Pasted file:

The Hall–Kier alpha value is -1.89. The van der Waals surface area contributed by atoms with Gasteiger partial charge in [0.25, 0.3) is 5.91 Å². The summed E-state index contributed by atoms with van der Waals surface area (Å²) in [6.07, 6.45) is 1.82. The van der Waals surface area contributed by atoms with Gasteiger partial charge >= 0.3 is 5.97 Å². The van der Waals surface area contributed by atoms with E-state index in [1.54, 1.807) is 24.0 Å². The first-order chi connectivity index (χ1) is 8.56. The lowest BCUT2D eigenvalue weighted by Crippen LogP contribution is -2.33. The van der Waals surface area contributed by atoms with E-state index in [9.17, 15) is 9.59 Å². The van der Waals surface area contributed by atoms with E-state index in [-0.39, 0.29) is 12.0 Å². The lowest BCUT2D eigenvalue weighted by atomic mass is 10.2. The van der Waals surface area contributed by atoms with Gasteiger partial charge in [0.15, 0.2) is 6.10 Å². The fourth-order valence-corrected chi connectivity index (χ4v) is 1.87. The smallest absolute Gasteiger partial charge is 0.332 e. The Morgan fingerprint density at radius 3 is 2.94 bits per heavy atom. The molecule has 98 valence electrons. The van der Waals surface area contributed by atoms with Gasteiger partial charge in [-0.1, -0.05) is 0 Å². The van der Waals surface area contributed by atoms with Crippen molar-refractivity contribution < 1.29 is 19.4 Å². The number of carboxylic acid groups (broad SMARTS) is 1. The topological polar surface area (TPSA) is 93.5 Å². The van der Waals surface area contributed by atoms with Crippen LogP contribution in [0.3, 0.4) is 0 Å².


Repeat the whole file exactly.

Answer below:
The Hall–Kier alpha value is -1.89. The van der Waals surface area contributed by atoms with Gasteiger partial charge in [0.25, 0.3) is 5.91 Å². The summed E-state index contributed by atoms with van der Waals surface area (Å²) in [6.07, 6.45) is 1.82. The van der Waals surface area contributed by atoms with Gasteiger partial charge >= 0.3 is 5.97 Å². The van der Waals surface area contributed by atoms with E-state index in [1.54, 1.807) is 24.0 Å². The first-order chi connectivity index (χ1) is 8.56. The lowest BCUT2D eigenvalue weighted by Crippen LogP contribution is -2.33. The van der Waals surface area contributed by atoms with E-state index in [9.17, 15) is 9.59 Å². The van der Waals surface area contributed by atoms with E-state index in [-0.39, 0.29) is 12.0 Å². The lowest BCUT2D eigenvalue weighted by atomic mass is 10.2. The van der Waals surface area contributed by atoms with Gasteiger partial charge in [0.15, 0.2) is 6.10 Å². The fourth-order valence-corrected chi connectivity index (χ4v) is 1.87. The smallest absolute Gasteiger partial charge is 0.332 e. The Morgan fingerprint density at radius 3 is 2.94 bits per heavy atom. The molecule has 98 valence electrons. The van der Waals surface area contributed by atoms with Gasteiger partial charge in [-0.1, -0.05) is 0 Å². The van der Waals surface area contributed by atoms with Crippen molar-refractivity contribution < 1.29 is 19.4 Å². The number of carboxylic acid groups (broad SMARTS) is 1. The topological polar surface area (TPSA) is 93.5 Å². The van der Waals surface area contributed by atoms with Crippen LogP contribution in [0.3, 0.4) is 0 Å².